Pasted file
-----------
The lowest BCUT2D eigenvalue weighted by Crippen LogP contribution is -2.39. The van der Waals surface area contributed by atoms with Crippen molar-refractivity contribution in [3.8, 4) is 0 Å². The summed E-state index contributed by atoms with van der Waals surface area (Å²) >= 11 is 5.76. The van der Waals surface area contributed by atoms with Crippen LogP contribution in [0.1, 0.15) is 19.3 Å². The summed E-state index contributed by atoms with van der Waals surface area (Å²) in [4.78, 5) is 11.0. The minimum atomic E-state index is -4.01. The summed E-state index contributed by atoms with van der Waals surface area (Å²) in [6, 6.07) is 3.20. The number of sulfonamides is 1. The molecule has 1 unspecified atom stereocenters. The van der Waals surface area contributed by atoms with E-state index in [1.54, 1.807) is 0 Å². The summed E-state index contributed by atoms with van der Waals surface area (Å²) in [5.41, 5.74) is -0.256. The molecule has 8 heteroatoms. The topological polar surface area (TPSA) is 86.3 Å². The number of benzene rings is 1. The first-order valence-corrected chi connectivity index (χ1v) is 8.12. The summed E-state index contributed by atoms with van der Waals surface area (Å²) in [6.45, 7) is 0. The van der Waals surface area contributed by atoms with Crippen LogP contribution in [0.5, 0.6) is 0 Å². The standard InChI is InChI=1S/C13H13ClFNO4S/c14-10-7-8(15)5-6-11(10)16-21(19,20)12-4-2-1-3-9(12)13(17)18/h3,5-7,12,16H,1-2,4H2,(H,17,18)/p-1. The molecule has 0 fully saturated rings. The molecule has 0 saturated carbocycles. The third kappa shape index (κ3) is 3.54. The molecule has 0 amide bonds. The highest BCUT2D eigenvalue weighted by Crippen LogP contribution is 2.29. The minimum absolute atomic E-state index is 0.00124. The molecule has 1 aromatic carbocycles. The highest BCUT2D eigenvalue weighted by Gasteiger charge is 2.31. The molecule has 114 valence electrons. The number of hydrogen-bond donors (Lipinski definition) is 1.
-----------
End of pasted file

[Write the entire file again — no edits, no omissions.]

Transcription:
The lowest BCUT2D eigenvalue weighted by Crippen LogP contribution is -2.39. The van der Waals surface area contributed by atoms with Crippen molar-refractivity contribution in [3.8, 4) is 0 Å². The summed E-state index contributed by atoms with van der Waals surface area (Å²) >= 11 is 5.76. The van der Waals surface area contributed by atoms with Crippen LogP contribution in [0.1, 0.15) is 19.3 Å². The summed E-state index contributed by atoms with van der Waals surface area (Å²) in [4.78, 5) is 11.0. The minimum atomic E-state index is -4.01. The summed E-state index contributed by atoms with van der Waals surface area (Å²) in [6, 6.07) is 3.20. The number of sulfonamides is 1. The molecule has 1 unspecified atom stereocenters. The van der Waals surface area contributed by atoms with E-state index in [1.54, 1.807) is 0 Å². The summed E-state index contributed by atoms with van der Waals surface area (Å²) in [5.41, 5.74) is -0.256. The molecule has 8 heteroatoms. The topological polar surface area (TPSA) is 86.3 Å². The number of benzene rings is 1. The first-order valence-corrected chi connectivity index (χ1v) is 8.12. The summed E-state index contributed by atoms with van der Waals surface area (Å²) in [6.45, 7) is 0. The van der Waals surface area contributed by atoms with Crippen LogP contribution in [0.5, 0.6) is 0 Å². The standard InChI is InChI=1S/C13H13ClFNO4S/c14-10-7-8(15)5-6-11(10)16-21(19,20)12-4-2-1-3-9(12)13(17)18/h3,5-7,12,16H,1-2,4H2,(H,17,18)/p-1. The molecule has 0 fully saturated rings. The molecule has 0 saturated carbocycles. The third kappa shape index (κ3) is 3.54. The molecule has 0 amide bonds. The highest BCUT2D eigenvalue weighted by Crippen LogP contribution is 2.29. The minimum absolute atomic E-state index is 0.00124. The molecule has 1 aromatic carbocycles. The highest BCUT2D eigenvalue weighted by Gasteiger charge is 2.31. The molecule has 114 valence electrons. The number of hydrogen-bond donors (Lipinski definition) is 1.